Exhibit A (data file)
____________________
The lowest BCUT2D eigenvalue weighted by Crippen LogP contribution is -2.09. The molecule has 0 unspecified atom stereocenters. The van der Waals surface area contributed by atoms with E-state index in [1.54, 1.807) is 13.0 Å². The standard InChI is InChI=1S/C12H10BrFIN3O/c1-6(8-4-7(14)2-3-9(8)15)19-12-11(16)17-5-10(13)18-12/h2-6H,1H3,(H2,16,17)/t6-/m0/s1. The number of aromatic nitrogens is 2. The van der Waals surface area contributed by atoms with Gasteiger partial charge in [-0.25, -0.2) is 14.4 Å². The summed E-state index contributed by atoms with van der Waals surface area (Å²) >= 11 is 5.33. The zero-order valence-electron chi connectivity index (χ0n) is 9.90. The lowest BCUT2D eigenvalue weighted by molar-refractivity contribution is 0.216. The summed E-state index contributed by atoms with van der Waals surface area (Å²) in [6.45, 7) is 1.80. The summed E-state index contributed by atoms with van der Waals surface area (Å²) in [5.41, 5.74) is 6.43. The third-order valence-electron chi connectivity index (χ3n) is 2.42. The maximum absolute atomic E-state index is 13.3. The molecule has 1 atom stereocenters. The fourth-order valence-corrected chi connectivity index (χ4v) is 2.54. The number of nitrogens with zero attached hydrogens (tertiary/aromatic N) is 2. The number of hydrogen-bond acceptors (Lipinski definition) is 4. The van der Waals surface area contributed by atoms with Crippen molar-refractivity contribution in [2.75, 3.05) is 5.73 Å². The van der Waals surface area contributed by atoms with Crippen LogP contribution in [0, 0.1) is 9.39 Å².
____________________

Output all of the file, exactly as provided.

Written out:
The lowest BCUT2D eigenvalue weighted by Crippen LogP contribution is -2.09. The molecule has 0 unspecified atom stereocenters. The van der Waals surface area contributed by atoms with E-state index in [1.54, 1.807) is 13.0 Å². The standard InChI is InChI=1S/C12H10BrFIN3O/c1-6(8-4-7(14)2-3-9(8)15)19-12-11(16)17-5-10(13)18-12/h2-6H,1H3,(H2,16,17)/t6-/m0/s1. The number of aromatic nitrogens is 2. The van der Waals surface area contributed by atoms with Gasteiger partial charge in [-0.25, -0.2) is 14.4 Å². The summed E-state index contributed by atoms with van der Waals surface area (Å²) >= 11 is 5.33. The zero-order valence-electron chi connectivity index (χ0n) is 9.90. The lowest BCUT2D eigenvalue weighted by molar-refractivity contribution is 0.216. The summed E-state index contributed by atoms with van der Waals surface area (Å²) in [6.45, 7) is 1.80. The summed E-state index contributed by atoms with van der Waals surface area (Å²) in [5.41, 5.74) is 6.43. The third-order valence-electron chi connectivity index (χ3n) is 2.42. The maximum absolute atomic E-state index is 13.3. The molecule has 1 atom stereocenters. The fourth-order valence-corrected chi connectivity index (χ4v) is 2.54. The number of nitrogens with zero attached hydrogens (tertiary/aromatic N) is 2. The number of hydrogen-bond acceptors (Lipinski definition) is 4. The van der Waals surface area contributed by atoms with Crippen molar-refractivity contribution in [2.75, 3.05) is 5.73 Å². The van der Waals surface area contributed by atoms with Crippen LogP contribution in [0, 0.1) is 9.39 Å².